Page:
It’s Shanghai and not New York that Hong Kong has to worry about in the 2018 IPO stakes
Deloitte expects Hong Kong’s IPO value to rebound by up to 48pc next year on the back of HKEX’s IPO rule changes and China easing off on the sale of H shares
It was a disappointing year for Hong Kong as a global fundraising hub.
The city lost the IPO crown to New York after two straight years in the spot and slipped behind Shanghai for the first time. Hong Kong’s IPO value for 2017 dropped to the lowest level since 2012 to US$16.3 billion, compared with US$49.5 billion in the US and US$31.7 billion in China, according to data from Dealogic as of December 20.
But Edward Au, co-leader of the national public offering group at Deloitte China, is positive about 2018. He expects Hong Kong’s IPO value to jump by 25 per cent to 48 per cent to between HK$160 billion to HK$190 billion.
The rebound will be fuelled by two catalysts – Hong Kong exchange’s IPO rule changes to allow dual-class shares and China lifting the ban on share sales of owners of state-owned enterprises, or so-called “full circulation of H shares”, Au said.
Coming back to 2017, 18 tech IPOs raised US$3.3 billion in Hong Kong, accounting for 20.2 per cent of the pool, the second biggest source of floats, according to Dealogic. The fundraising also more than tripled compared with the average US$933 million from 2013 to 2016.
Finance IPOs still took the lion’s share at 36 per cent, but it was markedly lower from 69 per cent in 2016.
Insurance came in at No 3, replacing property from last year’s rankings, thanks largely to ZhongAn Online Property and Casualty Insurance’s US$1.5 billion float in September.
A similar trend was seen in the US. Tech replaced finance as the biggest source of IPOs, with its share rising to 24.4 per cent from 16.6 per cent in 2016. The value of tech IPOs also increased three fold to US$12.3 billion from last year’s US$4.2 billion.
In Asia ex-Japan, technology listings also ranked No 1 by sector, making up 16.7 per cent of the region’s IPOs in 2017 by value, compared with 8.5 per cent in 2016. Finance slipped to No 3 from last year’s No 1, with a share of 11.6 per cent.
Hong Kong investors gave a warm welcome to the flurry of tech IPOs.
For the nine tech and internet IPOs on the main board, the average public oversubscription rate was 367 times.That was in stark contrast with the average 2.2 times for the eight finance IPOs on the main board, among which were two big listings – Zhongyuan Bank and Guangzhou Rural Commercial Bank – that did not even garner enough subscription and had to price their offer lower.
Tech stocks jumped by an average 56 per cent from the IPO price on the first day of trading, while financial shares only rose 5 per cent on average on debut.
On the flip side, tech stocks, which usually have a lot of expectations riding on them, were also prone to sharp price swings.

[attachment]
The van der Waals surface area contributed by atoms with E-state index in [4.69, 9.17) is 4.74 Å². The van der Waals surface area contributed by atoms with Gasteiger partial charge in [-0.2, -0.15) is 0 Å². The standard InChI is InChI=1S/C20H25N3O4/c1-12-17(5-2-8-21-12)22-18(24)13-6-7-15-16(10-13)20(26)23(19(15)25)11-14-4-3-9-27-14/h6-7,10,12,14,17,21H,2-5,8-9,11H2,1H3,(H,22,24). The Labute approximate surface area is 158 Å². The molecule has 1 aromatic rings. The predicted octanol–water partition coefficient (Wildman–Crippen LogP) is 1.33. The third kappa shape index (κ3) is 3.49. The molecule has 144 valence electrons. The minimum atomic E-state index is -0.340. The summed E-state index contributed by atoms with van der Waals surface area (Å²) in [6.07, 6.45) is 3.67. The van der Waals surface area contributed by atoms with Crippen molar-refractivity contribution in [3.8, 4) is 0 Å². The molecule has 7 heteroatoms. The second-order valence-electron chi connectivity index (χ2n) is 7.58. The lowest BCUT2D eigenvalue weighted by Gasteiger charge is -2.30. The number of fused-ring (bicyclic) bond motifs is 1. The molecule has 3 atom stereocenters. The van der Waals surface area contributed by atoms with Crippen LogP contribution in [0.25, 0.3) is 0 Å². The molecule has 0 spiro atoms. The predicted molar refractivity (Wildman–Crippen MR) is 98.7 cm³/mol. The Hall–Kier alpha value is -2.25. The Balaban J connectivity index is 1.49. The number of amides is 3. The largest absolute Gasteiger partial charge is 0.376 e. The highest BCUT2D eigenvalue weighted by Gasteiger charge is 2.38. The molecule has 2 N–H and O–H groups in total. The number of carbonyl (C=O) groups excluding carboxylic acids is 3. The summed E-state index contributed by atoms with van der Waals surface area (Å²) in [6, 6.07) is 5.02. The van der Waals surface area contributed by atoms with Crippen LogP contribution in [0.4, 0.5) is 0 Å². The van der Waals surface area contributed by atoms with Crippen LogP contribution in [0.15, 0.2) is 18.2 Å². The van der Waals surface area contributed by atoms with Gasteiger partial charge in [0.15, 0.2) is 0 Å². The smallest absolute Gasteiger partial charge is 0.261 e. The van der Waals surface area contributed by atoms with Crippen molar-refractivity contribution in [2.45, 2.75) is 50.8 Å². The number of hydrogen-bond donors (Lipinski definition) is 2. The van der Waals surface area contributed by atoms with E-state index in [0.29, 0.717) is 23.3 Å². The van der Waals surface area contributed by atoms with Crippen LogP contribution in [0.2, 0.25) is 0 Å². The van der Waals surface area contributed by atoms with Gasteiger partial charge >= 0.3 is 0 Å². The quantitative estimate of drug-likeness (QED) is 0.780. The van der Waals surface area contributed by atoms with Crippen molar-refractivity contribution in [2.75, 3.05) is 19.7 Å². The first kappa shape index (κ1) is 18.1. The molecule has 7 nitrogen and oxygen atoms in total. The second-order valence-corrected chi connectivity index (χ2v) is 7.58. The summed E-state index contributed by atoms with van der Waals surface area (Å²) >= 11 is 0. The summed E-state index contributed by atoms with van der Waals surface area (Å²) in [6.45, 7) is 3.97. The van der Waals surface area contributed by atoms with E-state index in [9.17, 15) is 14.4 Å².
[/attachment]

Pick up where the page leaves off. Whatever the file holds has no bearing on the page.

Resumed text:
“Technology stocks usually have higher beta and are more volatile in nature compared with stocks of real asset-backed businesses,” said Alex Wong, director of asset management at Ample Financial Group. “People trade mainly on expectations.”
The trend was seen in shares of the year’s four biggest tech IPOs – ZhongAn Online, China Literature, Yixin Group, and Razer – which quickly soared to peaks within the first few trading sessions after debut before embarking on a downward trajectory. The shares have since dropped more than 20 per cent from their highs. Yixin and Razer even breached their IPO levels.
That shift in sentiment has led to a cooling-off in the market in the past month.
“These shares surged initially amid enthusiasm, but then when the frenzy receded, the stock price pulled back and the trading turned more quiet,” Wong said.
“Hong Kong investors arelearning from their experiences in new economy listings.”
Some of the companies and investment banks may also have priced the IPOs too high when the market was feverish, which made the shares more vulnerable to a pull back after listing.
Still, Wong expected the sentiment to warm up next year, with big Chinese tech and internet listings potentially in the pipeline.
“ZhongAn and China Literature’s cases have told us investors’ appetite is strong for these innovative companies.”
Besides, China accounts for more than a third of the world’s unicorns, with 98 start-ups valued at over US$10 billion, second only to the 106 in the US, according to a recent estimate by Deloitte.
Mervyn Chow, the co-head of investment banking and capital markets for Asia-Pacific at Credit Suisse, noted that Chinese issuers usually prefer a Hong Kong listing, as it is closer to their home market and enables access to a larger pool of international as well as mainland investors, who typically have a good understanding of the business models and the products that tend to be relevant locally. “This has been important for Chinese technology firms, which are largely ‘product companies’ focused on building and selling products to consumers.”
With the Hong Kong stock exchange planning an overhaul of its listing regulations and China’s State Council reportedly considering a possible lifting of the ban on public float of H shares – Hong Kong probably has a fair shot at regaining the IPO crown.